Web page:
The effect of Brexit on women is a question that has hardly been discussed in Britain. Many assume that exiting the EU is a gender-neutral matter – if they think about it at all. However, financial and political decisions often affect men and women differently on average. Women already make less on average than men. If PM May’s Brexit plan is carried out, women’s income will decrease by £1,200 (1,350€) a year,” says Rachel Franklin, who works at In Facts, a company compiling facts against Brexit. Franklin also runs the women’s section of the People’s Vote collective, which is advocating for a second referendum. “Women are now more doubtful about Brexit. They are worried about its impact on the family finances. Only 13% believe that the negotiations will result in a good withdrawal agreement.”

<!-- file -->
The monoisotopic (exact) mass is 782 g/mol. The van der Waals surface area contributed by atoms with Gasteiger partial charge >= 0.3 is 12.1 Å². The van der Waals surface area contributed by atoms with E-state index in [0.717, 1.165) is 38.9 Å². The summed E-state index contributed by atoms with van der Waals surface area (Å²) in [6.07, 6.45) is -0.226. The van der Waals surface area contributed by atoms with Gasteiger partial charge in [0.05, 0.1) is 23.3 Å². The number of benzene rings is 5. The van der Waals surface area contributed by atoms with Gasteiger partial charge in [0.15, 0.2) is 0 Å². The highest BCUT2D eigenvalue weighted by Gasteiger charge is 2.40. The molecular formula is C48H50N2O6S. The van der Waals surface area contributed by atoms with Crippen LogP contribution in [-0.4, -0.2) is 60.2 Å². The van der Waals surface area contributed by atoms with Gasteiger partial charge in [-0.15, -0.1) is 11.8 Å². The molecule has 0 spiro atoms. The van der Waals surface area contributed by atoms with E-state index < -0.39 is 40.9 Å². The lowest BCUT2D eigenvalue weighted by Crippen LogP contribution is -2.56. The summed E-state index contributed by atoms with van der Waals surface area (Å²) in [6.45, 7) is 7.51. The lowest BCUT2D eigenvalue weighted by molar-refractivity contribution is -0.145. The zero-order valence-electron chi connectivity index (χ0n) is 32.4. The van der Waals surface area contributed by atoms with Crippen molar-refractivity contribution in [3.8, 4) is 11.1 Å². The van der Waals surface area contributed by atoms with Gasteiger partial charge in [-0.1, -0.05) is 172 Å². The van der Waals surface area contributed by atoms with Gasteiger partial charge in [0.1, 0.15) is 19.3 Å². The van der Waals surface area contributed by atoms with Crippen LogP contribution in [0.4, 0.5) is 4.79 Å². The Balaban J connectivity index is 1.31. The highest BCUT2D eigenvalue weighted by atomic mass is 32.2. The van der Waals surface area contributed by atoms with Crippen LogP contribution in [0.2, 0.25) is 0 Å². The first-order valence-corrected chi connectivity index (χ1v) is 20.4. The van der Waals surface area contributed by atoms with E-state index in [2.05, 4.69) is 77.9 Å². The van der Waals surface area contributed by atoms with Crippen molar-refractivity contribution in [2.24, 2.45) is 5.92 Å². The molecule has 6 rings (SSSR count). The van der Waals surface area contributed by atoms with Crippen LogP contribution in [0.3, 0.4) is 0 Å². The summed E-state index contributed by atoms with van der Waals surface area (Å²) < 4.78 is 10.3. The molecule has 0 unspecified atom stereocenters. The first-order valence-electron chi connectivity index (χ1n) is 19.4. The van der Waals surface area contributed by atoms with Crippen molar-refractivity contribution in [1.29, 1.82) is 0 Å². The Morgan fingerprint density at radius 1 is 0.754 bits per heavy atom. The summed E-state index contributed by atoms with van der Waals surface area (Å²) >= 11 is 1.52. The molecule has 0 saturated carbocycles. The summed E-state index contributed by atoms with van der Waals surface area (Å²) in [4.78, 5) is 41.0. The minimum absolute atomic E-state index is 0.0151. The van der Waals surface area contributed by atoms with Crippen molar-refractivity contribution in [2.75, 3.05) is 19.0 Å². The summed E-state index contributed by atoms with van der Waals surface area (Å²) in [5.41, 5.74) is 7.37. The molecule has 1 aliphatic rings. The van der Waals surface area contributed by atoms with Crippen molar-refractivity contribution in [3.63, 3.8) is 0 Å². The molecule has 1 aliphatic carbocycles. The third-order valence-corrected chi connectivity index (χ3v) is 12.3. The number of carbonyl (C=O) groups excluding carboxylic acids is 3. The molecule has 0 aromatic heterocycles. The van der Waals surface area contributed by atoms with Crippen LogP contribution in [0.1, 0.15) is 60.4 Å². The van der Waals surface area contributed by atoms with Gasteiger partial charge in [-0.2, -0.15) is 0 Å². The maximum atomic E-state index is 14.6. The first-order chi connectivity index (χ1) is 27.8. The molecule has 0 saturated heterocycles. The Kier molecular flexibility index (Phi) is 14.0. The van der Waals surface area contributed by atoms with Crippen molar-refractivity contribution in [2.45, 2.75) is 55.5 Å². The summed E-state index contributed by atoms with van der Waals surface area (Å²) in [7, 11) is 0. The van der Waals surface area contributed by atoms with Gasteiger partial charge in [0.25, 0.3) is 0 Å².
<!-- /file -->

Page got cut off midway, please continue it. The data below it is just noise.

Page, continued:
Researcher Mary-Ann Stephenson agrees that the consequences of Brexit will, on average, be different for women and men and that women may suffer more. “Women are usually more dependent on public services than men,” says Stephenson, who works for the Women’s Budget Group, an independent network mapping the gendered impact of UK government policies. The labour market in the UK is also differentiated according to gender, with women typically doing different work from men. In addition to this, women typically have primary responsibility for childcare, so they are not as free to move in search of work as men. “Especially in poorer families, women have the primary responsibility for the family finances. Women will even give up their own food so that their children can have enough,” says Stephenson, who spoke in September at the Gender and Brexit conference organised by the UK in a Changing Europe research unit.